Slice of music history at hall's 90th birthday bash
THERE was only ever one choice for who would play the music for the old time dance at Mungungo Hall's 90th anniversary celebrations on Saturday.
Max Netz first performed with the family band, founded by patriarch Phillip, at Mungungo Hall in January 1958, when he was 14.
More than 60 years later and the sounds of the Silver Comets are still to be heard inside those wooden walls, Max and wife Thelma performing as a duo these days.
Although they don't live in the region any longer, Max said they "try and never say no” whenever someone from the old stomping grounds requests a performance.
"We still have an interest here and the Monto area will always be a special place for us,” Max said.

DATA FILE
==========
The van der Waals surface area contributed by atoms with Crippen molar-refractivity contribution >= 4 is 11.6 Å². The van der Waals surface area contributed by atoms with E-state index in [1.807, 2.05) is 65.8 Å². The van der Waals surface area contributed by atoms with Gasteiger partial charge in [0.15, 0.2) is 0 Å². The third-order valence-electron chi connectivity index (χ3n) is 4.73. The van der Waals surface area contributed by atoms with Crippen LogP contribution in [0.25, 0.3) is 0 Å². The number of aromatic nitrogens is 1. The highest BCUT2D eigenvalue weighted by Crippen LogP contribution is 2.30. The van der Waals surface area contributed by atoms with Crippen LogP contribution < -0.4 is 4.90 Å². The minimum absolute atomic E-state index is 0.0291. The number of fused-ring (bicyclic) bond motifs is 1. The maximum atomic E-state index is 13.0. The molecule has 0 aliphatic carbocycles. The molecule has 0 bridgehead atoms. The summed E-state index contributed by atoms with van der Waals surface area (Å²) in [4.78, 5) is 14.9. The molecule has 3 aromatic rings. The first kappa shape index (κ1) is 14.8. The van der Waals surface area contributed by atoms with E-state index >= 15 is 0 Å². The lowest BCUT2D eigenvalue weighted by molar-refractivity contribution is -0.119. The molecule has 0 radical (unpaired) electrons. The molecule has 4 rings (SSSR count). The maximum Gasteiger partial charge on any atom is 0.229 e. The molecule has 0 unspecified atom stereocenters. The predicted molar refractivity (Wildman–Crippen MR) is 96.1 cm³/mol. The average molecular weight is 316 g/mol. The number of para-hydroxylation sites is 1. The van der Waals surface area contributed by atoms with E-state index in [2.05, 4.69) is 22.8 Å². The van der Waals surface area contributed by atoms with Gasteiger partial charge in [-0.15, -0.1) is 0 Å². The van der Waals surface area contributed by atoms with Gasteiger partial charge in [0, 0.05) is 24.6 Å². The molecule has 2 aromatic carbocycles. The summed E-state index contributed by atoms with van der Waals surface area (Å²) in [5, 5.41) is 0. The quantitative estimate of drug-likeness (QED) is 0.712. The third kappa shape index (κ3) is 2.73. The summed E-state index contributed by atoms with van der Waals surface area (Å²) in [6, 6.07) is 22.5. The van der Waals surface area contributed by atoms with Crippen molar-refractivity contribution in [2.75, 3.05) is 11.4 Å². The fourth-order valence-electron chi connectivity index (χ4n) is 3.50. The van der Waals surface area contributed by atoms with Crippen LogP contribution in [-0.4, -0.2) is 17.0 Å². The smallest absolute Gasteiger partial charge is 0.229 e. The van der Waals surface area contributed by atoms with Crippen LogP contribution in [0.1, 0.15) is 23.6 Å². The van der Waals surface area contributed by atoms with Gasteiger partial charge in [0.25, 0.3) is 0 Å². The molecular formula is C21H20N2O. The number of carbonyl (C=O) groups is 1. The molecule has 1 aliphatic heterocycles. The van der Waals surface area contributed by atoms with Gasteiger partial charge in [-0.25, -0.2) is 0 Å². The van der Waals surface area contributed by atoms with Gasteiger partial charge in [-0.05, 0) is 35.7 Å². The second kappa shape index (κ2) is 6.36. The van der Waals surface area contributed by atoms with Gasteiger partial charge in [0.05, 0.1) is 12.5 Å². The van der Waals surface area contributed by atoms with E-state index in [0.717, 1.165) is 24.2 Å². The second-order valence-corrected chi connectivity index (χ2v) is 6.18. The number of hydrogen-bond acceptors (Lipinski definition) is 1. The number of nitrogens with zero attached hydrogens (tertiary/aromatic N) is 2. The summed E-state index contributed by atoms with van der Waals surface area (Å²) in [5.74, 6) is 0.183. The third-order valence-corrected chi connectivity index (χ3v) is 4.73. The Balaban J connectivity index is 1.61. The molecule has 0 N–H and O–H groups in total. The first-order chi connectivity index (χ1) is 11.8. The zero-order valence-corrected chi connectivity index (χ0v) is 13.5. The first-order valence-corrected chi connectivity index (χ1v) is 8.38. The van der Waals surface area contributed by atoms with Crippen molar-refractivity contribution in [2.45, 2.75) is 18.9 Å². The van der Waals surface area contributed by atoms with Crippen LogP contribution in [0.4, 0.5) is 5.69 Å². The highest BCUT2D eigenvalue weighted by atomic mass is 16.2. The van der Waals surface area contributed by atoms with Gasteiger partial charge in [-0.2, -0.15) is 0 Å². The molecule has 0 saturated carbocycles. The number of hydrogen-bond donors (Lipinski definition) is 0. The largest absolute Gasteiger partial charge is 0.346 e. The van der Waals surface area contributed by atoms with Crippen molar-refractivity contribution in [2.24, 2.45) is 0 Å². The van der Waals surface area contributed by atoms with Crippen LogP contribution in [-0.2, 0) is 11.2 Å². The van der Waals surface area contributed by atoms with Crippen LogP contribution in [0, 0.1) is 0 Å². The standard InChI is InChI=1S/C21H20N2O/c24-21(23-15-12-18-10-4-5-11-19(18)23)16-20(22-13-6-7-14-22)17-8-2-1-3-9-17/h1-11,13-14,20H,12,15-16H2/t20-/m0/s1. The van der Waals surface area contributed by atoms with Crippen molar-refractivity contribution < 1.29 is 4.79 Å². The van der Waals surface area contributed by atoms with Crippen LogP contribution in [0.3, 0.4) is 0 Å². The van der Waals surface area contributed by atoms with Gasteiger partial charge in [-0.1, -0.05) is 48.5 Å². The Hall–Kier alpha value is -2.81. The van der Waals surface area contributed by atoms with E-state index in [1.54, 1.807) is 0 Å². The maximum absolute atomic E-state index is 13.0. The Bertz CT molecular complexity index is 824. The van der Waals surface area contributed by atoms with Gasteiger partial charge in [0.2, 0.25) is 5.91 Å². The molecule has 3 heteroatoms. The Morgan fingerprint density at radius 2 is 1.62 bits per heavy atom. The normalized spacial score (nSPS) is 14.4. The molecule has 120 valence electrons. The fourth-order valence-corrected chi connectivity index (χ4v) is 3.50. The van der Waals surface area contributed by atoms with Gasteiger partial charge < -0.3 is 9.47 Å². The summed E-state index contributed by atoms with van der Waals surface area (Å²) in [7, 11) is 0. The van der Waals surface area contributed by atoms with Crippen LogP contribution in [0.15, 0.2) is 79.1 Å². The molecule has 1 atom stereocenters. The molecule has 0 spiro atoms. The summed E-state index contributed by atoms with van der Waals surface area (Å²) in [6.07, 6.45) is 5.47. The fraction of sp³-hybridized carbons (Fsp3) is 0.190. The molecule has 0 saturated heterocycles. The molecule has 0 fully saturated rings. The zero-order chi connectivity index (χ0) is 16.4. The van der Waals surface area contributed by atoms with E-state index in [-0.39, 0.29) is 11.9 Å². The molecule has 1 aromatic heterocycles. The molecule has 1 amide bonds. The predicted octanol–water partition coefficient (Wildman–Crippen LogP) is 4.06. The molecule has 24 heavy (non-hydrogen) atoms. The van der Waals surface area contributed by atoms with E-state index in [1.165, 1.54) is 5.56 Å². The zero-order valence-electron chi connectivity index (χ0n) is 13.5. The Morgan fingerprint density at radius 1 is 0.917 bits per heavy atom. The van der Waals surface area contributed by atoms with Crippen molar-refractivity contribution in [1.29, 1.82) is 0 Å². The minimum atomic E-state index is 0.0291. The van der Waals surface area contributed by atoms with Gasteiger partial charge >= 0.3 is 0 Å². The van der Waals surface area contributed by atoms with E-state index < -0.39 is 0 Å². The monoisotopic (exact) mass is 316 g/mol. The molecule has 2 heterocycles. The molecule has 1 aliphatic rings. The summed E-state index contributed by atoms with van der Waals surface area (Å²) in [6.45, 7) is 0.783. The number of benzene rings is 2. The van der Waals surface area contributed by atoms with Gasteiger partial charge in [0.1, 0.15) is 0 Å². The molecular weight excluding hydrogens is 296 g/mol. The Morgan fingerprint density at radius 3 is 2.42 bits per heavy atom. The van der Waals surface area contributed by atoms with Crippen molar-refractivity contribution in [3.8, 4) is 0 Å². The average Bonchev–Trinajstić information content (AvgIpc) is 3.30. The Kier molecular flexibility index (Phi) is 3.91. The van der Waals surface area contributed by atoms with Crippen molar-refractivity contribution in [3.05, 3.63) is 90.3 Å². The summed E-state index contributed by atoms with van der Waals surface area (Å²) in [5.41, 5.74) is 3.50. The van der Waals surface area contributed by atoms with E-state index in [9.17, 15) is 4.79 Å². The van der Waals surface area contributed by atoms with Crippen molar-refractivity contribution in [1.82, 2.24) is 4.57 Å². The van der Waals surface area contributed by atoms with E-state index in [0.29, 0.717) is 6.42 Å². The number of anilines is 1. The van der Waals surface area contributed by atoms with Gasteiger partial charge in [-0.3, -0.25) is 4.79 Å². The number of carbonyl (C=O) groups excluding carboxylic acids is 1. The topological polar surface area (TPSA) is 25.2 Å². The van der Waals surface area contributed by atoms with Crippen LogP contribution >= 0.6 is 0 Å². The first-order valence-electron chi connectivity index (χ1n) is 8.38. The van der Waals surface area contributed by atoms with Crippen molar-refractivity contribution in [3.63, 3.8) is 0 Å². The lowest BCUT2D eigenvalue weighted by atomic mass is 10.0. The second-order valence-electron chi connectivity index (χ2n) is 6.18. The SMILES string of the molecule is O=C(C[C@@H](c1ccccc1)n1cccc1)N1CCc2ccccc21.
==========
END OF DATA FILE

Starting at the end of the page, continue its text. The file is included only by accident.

"This hall brings back many happy memories.
"No matter how harsh the season was or what difficulties different ones were struggling with, we all would always have a great night out, whether it was dancing or myself playing in the band providing the music.
"I always enjoyed myself.
Mungungo Hall was where Max learned to dance, in 1964.
"Audrey Goody was only little but she helped me learn a lot of the dances,” he said.
"I trod on her poor little feet many times with my big hooves.”
Max recalls carpooling all across the region to attend dances.
"Cars full to overloaded, with everyone squashed in or sitting on someone's knee, would travel all the way from Gayndah and in-between to attend dances here, plus from the Boyne Valley, Mount Perry and Biloela way,” he said.
"That was our social life.
"Such an enjoyable time.”
Max said revellers used to travel frequently between the neighbouring Mungungo Pub and the hall, and his ute tray would become a de-facto bin for the empty bottles, because it was parked closest to the door, although Max himself was a teetotal.